Cancer care is changing rapidly, and the pace of change is accelerating. In 2019, major advances in precision medicine, gene-based therapy, immunotherapy, and many other areas brought new hope to countless patients. City of Hope clinicians and researchers are brimming with optimism as 2020 begins, and have a number of predictions for imminent breakthroughs in understanding, detecting, and treating cancer.
“Liquid” biopsies can detect tumor DNA in the blood, identifying early progression or resistant disease faster than other methods. This is likely to be increasingly used in the United States for measuring residual disease and recurrence. “Our crystal ball is very clearly showing an increased trend for patients to be monitored with liquid biopsies,” said Stephen Gruber, M.D., Ph.D., M.P.H., director of City of Hope’s Center for Precision Medicine.
“A simple blood test can now detect disease recurrence up to one year before it can be detected by imaging or other routine tumor markers,” added City of Hope colorectal cancer specialist Marwan G. Fakih, M.D.
Researchers predict greater utilization of image-guided management in diseases using theranostics — a combination of “therapeutics” and “diagnostics” — to diagnose and treat cancer at the same time. One example is using a radioactive agent in the imaging process to “light up” cancer cells, then immediately deploying a second agent to attack those cells.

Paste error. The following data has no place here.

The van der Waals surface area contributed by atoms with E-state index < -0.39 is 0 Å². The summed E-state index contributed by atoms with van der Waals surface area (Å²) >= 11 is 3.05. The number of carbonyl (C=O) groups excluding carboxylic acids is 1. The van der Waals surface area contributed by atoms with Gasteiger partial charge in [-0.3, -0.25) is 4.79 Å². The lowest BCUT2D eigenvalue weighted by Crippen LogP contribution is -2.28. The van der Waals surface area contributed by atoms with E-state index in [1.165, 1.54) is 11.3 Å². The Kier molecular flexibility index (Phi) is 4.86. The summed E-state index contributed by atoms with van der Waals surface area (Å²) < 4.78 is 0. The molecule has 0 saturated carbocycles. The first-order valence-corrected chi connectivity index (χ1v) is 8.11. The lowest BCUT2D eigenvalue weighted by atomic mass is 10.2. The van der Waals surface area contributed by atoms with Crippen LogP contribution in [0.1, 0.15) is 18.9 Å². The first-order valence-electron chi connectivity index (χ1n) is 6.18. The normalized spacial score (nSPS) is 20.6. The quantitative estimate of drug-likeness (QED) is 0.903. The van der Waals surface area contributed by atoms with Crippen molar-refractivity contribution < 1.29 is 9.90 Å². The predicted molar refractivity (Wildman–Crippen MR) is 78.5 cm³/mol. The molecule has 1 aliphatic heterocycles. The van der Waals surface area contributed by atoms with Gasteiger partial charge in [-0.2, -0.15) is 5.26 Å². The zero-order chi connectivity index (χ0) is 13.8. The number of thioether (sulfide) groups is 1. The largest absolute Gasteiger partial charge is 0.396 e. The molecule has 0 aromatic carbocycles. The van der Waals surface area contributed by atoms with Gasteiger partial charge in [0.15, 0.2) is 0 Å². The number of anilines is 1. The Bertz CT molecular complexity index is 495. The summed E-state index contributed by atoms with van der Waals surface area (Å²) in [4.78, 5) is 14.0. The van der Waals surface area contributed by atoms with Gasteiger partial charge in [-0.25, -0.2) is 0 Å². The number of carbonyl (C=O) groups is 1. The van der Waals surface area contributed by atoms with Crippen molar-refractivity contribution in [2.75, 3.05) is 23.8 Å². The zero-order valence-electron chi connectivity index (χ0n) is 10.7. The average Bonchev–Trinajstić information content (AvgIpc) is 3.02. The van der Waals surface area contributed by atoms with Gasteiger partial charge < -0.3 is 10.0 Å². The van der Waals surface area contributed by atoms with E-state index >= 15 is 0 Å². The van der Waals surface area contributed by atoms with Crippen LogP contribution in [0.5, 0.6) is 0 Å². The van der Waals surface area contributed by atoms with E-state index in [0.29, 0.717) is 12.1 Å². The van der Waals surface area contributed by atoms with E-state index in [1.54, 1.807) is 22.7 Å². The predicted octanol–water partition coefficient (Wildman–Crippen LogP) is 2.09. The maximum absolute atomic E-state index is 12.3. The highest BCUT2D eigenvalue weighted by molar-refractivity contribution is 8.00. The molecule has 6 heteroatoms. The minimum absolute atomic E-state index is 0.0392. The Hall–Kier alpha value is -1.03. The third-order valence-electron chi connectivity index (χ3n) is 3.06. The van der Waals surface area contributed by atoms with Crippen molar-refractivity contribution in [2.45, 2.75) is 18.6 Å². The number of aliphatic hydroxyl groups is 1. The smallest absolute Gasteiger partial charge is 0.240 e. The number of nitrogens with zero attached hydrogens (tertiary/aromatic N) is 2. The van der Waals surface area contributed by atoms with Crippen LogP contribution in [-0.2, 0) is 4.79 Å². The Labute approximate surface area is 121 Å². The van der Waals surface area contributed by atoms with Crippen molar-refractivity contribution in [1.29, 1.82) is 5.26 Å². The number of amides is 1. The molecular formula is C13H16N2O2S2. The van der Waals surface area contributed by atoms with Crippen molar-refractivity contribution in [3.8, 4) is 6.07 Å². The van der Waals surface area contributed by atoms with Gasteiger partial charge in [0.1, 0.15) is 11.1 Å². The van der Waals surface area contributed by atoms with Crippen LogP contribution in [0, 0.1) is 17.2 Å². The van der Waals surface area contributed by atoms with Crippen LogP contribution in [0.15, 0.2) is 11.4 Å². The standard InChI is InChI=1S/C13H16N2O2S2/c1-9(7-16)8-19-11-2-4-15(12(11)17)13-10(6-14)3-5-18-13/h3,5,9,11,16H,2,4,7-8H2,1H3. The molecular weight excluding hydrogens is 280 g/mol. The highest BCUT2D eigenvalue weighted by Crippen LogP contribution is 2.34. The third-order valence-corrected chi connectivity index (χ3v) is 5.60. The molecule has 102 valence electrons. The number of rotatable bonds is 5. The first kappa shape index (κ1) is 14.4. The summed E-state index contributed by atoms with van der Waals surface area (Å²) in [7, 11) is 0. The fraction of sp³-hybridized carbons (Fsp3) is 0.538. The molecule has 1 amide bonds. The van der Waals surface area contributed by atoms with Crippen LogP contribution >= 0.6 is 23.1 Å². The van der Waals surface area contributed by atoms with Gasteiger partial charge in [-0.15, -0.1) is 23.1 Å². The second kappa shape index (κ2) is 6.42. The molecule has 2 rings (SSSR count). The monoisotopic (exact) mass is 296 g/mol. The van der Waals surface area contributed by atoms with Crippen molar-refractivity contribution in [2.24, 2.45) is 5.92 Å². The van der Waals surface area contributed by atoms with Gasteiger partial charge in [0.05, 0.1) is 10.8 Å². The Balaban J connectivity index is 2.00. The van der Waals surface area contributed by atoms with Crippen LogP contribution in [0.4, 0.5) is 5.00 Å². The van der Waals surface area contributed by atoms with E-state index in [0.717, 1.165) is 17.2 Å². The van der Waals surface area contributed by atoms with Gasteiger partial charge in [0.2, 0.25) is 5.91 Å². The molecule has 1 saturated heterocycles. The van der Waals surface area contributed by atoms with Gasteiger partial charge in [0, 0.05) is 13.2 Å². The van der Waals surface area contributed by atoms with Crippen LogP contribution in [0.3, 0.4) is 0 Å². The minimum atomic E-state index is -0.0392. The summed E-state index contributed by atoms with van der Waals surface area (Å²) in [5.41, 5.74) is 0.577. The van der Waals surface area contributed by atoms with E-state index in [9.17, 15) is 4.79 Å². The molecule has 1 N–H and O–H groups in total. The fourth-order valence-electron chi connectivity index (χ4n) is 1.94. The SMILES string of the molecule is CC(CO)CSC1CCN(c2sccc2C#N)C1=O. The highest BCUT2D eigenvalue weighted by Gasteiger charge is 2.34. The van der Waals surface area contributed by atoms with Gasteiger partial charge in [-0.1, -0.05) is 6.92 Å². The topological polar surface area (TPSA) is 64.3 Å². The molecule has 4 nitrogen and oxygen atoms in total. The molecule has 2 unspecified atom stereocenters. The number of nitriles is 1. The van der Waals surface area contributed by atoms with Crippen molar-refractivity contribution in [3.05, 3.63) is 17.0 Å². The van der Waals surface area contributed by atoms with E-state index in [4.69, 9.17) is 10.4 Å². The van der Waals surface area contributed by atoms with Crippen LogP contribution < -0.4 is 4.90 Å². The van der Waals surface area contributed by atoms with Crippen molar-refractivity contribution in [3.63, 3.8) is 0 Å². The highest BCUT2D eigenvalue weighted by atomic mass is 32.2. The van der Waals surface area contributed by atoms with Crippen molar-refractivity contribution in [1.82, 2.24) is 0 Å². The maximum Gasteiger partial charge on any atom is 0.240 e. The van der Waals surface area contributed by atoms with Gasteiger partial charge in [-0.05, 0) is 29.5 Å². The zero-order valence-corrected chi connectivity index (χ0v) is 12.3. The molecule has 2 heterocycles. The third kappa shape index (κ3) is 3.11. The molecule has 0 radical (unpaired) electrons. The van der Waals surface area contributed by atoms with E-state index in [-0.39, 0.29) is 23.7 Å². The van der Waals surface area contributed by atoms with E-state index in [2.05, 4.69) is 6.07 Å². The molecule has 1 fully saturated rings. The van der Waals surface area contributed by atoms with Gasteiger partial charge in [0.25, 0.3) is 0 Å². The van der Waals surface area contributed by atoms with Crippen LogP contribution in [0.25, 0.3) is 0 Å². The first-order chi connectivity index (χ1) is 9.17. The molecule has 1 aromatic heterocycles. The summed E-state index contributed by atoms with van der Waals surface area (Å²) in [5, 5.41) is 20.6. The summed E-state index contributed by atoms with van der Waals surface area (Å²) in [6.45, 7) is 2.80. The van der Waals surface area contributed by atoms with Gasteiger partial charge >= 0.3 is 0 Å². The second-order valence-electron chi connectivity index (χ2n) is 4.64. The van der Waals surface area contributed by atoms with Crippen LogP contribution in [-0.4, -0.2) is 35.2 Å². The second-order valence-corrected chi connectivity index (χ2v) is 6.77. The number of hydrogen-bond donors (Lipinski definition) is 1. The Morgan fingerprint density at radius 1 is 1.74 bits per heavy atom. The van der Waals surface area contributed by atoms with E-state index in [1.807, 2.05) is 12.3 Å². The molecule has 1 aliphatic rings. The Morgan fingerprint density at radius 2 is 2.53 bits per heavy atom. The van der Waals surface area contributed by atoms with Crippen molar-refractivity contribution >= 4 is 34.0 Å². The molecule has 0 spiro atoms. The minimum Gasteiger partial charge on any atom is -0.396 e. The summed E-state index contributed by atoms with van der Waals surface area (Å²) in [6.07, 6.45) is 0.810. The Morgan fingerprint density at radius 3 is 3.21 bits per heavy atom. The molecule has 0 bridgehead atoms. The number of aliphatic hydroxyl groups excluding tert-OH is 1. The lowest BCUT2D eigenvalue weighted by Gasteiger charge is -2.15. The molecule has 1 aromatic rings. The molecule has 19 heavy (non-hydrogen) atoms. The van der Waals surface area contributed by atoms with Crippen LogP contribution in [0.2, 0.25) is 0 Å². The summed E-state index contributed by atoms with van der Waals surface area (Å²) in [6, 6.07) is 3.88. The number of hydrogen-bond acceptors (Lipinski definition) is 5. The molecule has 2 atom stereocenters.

“We will see a further role of image-guided management in diseases including prostate cancer,” predicted City of Hope radiation oncologist Arya Amini, M.D., “where we can utilize imaging to detect microscopic disease that routine scans would not be able to identify.”
In current CAR T therapy, each patient’s own immune cells are reengineered to seek out and attack cancer, a painstakingly slow and expensive process. “Off-the-shelf” CAR T (immunotherapy) treatments can be developed with donor cells, reducing the cost of the procedure and widening its availability.
City of Hope gene therapy pioneer John A. Zaia, M.D., the Aaron D. Miller and Edith Miller Chair for Gene Therapy, predicted “an off the shelf CAR T-cell will show promise in early studies” in 2020.
There will be increased focus on personalized treatment plans by analyzing both a tumor’s genetic makeup and each patient’s “germline,” the inherited genetic characteristics that make each individual unique.
“This will be a very important step toward driving the use of genomics in oncology to help patients and their families,” predicted City of Hope clinical geneticist Thomas Slavin, M.D., because of all the added data it will provide, especially regarding a person’s risk of developing future tumors.
The digitization of electronic medical records, radiology, and pathology allows for application of artificial intelligence in precision medicine. Synthesis of this information will enable early detection and patient-specific treatment optimization.
“Technology is advancing at such a rapid pace,” said City of Hope stomach cancer surgeon Yanghee Woo, M.D. “We pioneer the translating of these tools to ensure the safety, efficacy, and oncologic benefit to our patients.”